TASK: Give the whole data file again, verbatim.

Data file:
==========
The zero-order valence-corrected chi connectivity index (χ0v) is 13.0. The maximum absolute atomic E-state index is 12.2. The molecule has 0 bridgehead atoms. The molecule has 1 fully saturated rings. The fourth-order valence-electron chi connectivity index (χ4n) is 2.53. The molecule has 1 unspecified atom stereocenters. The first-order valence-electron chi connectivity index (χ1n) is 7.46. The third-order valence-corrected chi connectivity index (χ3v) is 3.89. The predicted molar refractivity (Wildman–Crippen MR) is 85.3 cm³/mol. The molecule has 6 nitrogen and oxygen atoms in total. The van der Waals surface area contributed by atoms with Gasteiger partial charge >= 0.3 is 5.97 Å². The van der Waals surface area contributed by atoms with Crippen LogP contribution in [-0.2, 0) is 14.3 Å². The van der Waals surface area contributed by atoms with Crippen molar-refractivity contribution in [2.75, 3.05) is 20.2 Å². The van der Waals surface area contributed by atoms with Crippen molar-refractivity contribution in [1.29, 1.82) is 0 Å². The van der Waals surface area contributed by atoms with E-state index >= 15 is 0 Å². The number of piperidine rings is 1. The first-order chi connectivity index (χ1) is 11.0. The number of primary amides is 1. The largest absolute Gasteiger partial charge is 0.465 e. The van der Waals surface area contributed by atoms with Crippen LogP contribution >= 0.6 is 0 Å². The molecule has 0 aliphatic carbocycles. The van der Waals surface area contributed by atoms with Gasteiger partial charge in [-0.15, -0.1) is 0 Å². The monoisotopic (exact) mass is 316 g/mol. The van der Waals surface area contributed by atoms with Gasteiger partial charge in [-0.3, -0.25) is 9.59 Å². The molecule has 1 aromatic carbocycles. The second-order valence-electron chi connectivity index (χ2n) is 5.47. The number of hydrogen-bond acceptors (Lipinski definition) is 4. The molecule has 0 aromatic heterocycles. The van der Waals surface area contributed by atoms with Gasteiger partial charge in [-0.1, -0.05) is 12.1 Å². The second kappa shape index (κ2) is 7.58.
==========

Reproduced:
The zero-order valence-corrected chi connectivity index (χ0v) is 13.0. The maximum absolute atomic E-state index is 12.2. The molecule has 0 bridgehead atoms. The molecule has 1 fully saturated rings. The fourth-order valence-electron chi connectivity index (χ4n) is 2.53. The molecule has 1 unspecified atom stereocenters. The first-order valence-electron chi connectivity index (χ1n) is 7.46. The third-order valence-corrected chi connectivity index (χ3v) is 3.89. The predicted molar refractivity (Wildman–Crippen MR) is 85.3 cm³/mol. The molecule has 6 nitrogen and oxygen atoms in total. The van der Waals surface area contributed by atoms with Gasteiger partial charge >= 0.3 is 5.97 Å². The van der Waals surface area contributed by atoms with Crippen LogP contribution in [-0.2, 0) is 14.3 Å². The van der Waals surface area contributed by atoms with Crippen molar-refractivity contribution in [2.75, 3.05) is 20.2 Å². The van der Waals surface area contributed by atoms with Crippen molar-refractivity contribution in [1.29, 1.82) is 0 Å². The van der Waals surface area contributed by atoms with E-state index >= 15 is 0 Å². The number of piperidine rings is 1. The first-order chi connectivity index (χ1) is 11.0. The number of primary amides is 1. The largest absolute Gasteiger partial charge is 0.465 e. The van der Waals surface area contributed by atoms with Crippen LogP contribution >= 0.6 is 0 Å². The molecule has 0 aliphatic carbocycles. The van der Waals surface area contributed by atoms with Gasteiger partial charge in [-0.15, -0.1) is 0 Å². The monoisotopic (exact) mass is 316 g/mol. The van der Waals surface area contributed by atoms with Gasteiger partial charge in [-0.3, -0.25) is 9.59 Å². The molecule has 1 aromatic carbocycles. The second-order valence-electron chi connectivity index (χ2n) is 5.47. The number of hydrogen-bond acceptors (Lipinski definition) is 4. The molecule has 0 aromatic heterocycles. The van der Waals surface area contributed by atoms with Gasteiger partial charge in [-0.1, -0.05) is 12.1 Å². The second kappa shape index (κ2) is 7.58.